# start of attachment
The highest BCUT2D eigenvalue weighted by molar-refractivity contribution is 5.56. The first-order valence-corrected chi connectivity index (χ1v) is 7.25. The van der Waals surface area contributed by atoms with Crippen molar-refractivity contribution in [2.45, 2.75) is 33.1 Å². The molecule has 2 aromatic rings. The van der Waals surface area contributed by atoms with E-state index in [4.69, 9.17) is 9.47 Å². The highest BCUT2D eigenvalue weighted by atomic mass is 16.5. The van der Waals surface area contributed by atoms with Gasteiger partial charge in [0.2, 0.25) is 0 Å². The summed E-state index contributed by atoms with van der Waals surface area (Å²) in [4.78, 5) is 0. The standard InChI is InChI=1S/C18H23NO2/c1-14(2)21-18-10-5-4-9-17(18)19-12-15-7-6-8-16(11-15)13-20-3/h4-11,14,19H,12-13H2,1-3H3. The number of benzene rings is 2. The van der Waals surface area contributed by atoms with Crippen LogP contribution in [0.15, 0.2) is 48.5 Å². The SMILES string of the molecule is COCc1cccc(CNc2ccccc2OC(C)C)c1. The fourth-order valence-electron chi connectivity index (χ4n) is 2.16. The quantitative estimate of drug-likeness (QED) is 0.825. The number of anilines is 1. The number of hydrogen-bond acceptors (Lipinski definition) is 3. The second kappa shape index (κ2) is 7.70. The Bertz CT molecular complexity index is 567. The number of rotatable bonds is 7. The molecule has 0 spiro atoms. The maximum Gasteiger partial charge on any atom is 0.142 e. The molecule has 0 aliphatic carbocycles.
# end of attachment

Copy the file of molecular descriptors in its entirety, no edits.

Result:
The highest BCUT2D eigenvalue weighted by molar-refractivity contribution is 5.56. The first-order valence-corrected chi connectivity index (χ1v) is 7.25. The van der Waals surface area contributed by atoms with Crippen molar-refractivity contribution in [2.45, 2.75) is 33.1 Å². The molecule has 2 aromatic rings. The van der Waals surface area contributed by atoms with E-state index in [4.69, 9.17) is 9.47 Å². The highest BCUT2D eigenvalue weighted by atomic mass is 16.5. The van der Waals surface area contributed by atoms with Gasteiger partial charge in [0.2, 0.25) is 0 Å². The summed E-state index contributed by atoms with van der Waals surface area (Å²) in [4.78, 5) is 0. The standard InChI is InChI=1S/C18H23NO2/c1-14(2)21-18-10-5-4-9-17(18)19-12-15-7-6-8-16(11-15)13-20-3/h4-11,14,19H,12-13H2,1-3H3. The number of benzene rings is 2. The van der Waals surface area contributed by atoms with Crippen LogP contribution in [0.15, 0.2) is 48.5 Å². The SMILES string of the molecule is COCc1cccc(CNc2ccccc2OC(C)C)c1. The fourth-order valence-electron chi connectivity index (χ4n) is 2.16. The quantitative estimate of drug-likeness (QED) is 0.825. The number of anilines is 1. The number of hydrogen-bond acceptors (Lipinski definition) is 3. The second kappa shape index (κ2) is 7.70. The Bertz CT molecular complexity index is 567. The number of rotatable bonds is 7. The molecule has 0 spiro atoms. The maximum Gasteiger partial charge on any atom is 0.142 e. The molecule has 0 aliphatic carbocycles.